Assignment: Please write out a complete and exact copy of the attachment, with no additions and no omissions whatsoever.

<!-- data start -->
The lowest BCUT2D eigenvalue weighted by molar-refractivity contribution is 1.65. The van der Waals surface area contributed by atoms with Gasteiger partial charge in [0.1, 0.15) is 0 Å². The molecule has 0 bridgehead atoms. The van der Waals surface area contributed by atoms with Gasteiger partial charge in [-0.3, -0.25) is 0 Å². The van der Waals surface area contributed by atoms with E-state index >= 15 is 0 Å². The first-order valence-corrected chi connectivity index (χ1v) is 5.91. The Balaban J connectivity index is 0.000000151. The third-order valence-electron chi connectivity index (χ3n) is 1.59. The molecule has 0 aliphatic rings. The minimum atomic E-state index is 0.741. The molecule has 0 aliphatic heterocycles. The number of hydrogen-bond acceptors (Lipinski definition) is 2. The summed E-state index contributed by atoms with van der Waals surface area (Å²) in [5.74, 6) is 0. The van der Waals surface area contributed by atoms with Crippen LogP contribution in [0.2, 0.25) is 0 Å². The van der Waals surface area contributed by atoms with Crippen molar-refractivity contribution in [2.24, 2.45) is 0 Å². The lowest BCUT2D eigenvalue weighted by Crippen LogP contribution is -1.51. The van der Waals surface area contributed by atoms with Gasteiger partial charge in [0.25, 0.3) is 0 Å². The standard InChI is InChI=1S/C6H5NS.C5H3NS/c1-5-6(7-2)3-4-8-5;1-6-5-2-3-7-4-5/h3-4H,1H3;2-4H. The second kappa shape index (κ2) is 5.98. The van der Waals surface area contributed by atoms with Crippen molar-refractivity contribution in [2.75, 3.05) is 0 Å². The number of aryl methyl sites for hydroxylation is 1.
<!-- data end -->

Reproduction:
The lowest BCUT2D eigenvalue weighted by molar-refractivity contribution is 1.65. The van der Waals surface area contributed by atoms with Gasteiger partial charge in [0.1, 0.15) is 0 Å². The molecule has 0 bridgehead atoms. The van der Waals surface area contributed by atoms with Gasteiger partial charge in [-0.3, -0.25) is 0 Å². The van der Waals surface area contributed by atoms with E-state index >= 15 is 0 Å². The first-order valence-corrected chi connectivity index (χ1v) is 5.91. The Balaban J connectivity index is 0.000000151. The third-order valence-electron chi connectivity index (χ3n) is 1.59. The molecule has 0 aliphatic rings. The minimum atomic E-state index is 0.741. The molecule has 0 aliphatic heterocycles. The number of hydrogen-bond acceptors (Lipinski definition) is 2. The summed E-state index contributed by atoms with van der Waals surface area (Å²) in [5.74, 6) is 0. The van der Waals surface area contributed by atoms with Crippen LogP contribution in [0.2, 0.25) is 0 Å². The van der Waals surface area contributed by atoms with Crippen molar-refractivity contribution in [2.24, 2.45) is 0 Å². The lowest BCUT2D eigenvalue weighted by Crippen LogP contribution is -1.51. The van der Waals surface area contributed by atoms with Gasteiger partial charge in [0.25, 0.3) is 0 Å². The standard InChI is InChI=1S/C6H5NS.C5H3NS/c1-5-6(7-2)3-4-8-5;1-6-5-2-3-7-4-5/h3-4H,1H3;2-4H. The second kappa shape index (κ2) is 5.98. The van der Waals surface area contributed by atoms with Crippen molar-refractivity contribution in [2.75, 3.05) is 0 Å². The number of aryl methyl sites for hydroxylation is 1.